Henry Roth is a man afraid of commitment up until he meets the beautiful Lucy. They hit it off and Henry think he's finally found the girl of his dreams, until he discovers she has short-term memory loss and forgets him the very next day.
After moving his family back to his hometown to be with his friends and their kids, Lenny finds out that between old bullies, new bullies, schizo bus drivers, drunk cops on skis, and 400 costumed party crashers sometimes crazy follows you.
While in his teens, Donny fathered a son, Todd, and raised him as a single parent up until Todd's 18th birthday. Now, after not seeing each other for years, Todd's world comes crashing down when Donny resurfaces just before Todd's wedding.
After discovering her boyfriend is married, Carly soon meets the wife he's been betraying. And when yet another love affair is discovered, all three women team up to plot revenge on the three-timing S.O.B.
After a blind date gone horribly wrong, Jim and Lauren agree they never, ever want to see each other again. Well, that's all about to change when the two find themselves and their respective families (including children) all stuck together in one suite at an African Safari vacation spot. Written by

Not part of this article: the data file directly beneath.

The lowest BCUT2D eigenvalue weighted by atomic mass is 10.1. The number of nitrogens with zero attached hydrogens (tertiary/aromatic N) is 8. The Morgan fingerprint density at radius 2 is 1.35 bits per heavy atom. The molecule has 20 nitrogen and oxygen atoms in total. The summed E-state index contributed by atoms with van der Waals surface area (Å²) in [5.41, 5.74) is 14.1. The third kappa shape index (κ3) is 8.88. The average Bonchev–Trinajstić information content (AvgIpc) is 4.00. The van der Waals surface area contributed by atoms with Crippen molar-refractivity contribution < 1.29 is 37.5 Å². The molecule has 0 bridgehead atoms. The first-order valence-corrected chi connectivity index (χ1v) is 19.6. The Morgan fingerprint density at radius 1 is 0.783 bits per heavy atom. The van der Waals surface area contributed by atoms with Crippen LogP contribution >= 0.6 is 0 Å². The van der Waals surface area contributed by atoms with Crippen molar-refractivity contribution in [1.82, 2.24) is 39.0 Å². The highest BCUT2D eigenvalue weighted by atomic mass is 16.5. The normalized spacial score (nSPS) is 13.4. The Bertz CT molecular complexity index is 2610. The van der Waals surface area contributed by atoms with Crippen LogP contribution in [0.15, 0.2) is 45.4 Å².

DeAlan Wilson / ComedyE.com
Better than what the haters would have you believe..
If you're looking for the Sandler of 15 years ago, or the scoop of septic that the current comedic "geniuses" have to offer (Rogen, Attepow, etc.,) then stay home and watch for umpteenth time the "hilarious" back and forth between Franco and Seth in This Is Then End.
For Blended is reasonable, and funny and OK for older kids, as some of them are facing the same issues that the kids portrayed here are. Adam plays a widow, Drew a divorcée, just working and trying to raise their kids the best way they know how. Meeting for the first time on a blind date, they manage to say and do as much as they can to turn off the other, not that are bad people, but more that they are so unsure of themselves after being on their own so long.
Yeah the logic is more pretzelian than real, they find themselves on the same African Safari vacation that Sandler's boss had set up for himself and Drew's business partner. Thrown together, the two adult characters put forth their best efforts to make the vacation work for their kids and end up making it work for each other.
There is some mildly crude humor, but a lot of it is gentle fun, some of it predictable, some laugh out loud funny.
My family agreed that that crazy fool Terry Crews stole the show! And the rest of the theater agreed, because as soon as his face flashed on the screen everyone started laughing before he had even started one of several hilarious routines, sort of playing like the Greek chorus.
Granted, it's not a 10, but it is way better than the 5 that is currently showing. I give it a 7.
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